Bringing together the multitude of diversities and backgrounds found in men in Freemasonry works as promised when the entire system is understood as a system and practiced as such. Now, while we must assume that only good men are brought into the fraternity (although we know that is not always the case), we don’t have to assume Freemasonry is practiced and taught all the same. Anyone who has visited lodges around the nation knows that it isn’t. Regardless, most Masons think the way they practice Freemasonry in their lodge is the way it is intended to be practiced, and their “system” is all there is to it.

The diversities in practices, understanding and instruction in our fraternity is a testament to our strong belief in being freethinkers and continuously encouraged to speculate. But we often see that speculation about our symbols and lessons quickly bleed over into the mechanics of how our lodges function, operate and conduct the practices of Masonry. Perhaps, for the first half-century or so, Freemasonry was more apt to be uniform and applied systemically. It was smaller and likely much easier to uphold and preserve as originally designed.

The proliferation of lodges in North America was indeed a good thing and exposed millions of men over the centuries to the offerings and the promise of Freemasonry. It was also the beginning of incredible diverse infusion of interpretations about what the system was designed to be.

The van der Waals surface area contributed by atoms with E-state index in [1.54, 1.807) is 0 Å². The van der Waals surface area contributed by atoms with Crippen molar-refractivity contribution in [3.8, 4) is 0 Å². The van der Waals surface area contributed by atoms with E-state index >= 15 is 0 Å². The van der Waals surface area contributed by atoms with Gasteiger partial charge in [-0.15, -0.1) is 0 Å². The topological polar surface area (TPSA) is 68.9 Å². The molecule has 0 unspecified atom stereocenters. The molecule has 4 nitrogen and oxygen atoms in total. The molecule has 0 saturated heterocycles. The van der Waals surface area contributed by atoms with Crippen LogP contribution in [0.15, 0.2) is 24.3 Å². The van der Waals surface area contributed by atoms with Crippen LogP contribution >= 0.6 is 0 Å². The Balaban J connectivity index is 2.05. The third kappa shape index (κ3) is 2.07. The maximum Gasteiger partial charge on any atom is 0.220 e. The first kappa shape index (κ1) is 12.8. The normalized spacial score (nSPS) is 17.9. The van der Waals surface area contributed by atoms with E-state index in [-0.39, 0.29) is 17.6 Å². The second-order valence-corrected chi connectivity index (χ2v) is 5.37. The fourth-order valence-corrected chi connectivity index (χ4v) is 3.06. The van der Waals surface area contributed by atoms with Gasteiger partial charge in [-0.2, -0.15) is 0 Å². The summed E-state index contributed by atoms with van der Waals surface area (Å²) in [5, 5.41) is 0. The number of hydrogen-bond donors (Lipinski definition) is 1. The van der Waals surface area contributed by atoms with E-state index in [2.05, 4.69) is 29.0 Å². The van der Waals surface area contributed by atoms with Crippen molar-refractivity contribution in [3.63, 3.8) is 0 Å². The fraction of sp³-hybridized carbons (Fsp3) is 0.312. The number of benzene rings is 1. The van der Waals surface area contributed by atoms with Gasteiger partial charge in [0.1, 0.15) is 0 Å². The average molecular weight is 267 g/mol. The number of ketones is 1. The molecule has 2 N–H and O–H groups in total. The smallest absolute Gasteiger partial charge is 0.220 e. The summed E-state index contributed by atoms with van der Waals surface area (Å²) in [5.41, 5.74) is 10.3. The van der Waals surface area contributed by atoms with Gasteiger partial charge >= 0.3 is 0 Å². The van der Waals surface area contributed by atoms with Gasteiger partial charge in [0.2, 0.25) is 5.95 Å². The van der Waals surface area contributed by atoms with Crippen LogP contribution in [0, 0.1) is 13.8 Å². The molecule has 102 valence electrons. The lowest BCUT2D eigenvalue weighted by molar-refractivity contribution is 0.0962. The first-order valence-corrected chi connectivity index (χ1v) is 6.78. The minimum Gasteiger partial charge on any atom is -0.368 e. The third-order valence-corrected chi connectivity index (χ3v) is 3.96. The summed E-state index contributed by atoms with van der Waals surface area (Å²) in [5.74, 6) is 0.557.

If chewing on a sassafras root makes a man’s headache subside and if there are no detrimental physical side effects from doing so, why should anyone object? That’s been the attitude of Masonry for decades when it comes to the vast differences in how it is practiced and understood.

If men can get something out of Freemasonry, although it is not practiced as the system it is designed to be, then like the man who chews on sassafras root to help his headache go away, we have to ask, why should there be objections as long as it doesn’t create unwanted side effects.

Organizational Behavior: Casual or Non-Casual Masonry and the Pass-Along Effects

The primary concern is not so much the immediate side-effects as it is the pass-along effects. Will Freemasonry as the institution it was originally designed and promised to be survive?

It’s safe to say that much of Freemasonry in the past half-century alone has been watered down and evolved into wide-spread casualness with less emphasis on decorum, solemnity, presentation, teaching factual knowledge, and consciously laboring with programs and education that contribute to self-improvement and keeping men engaged.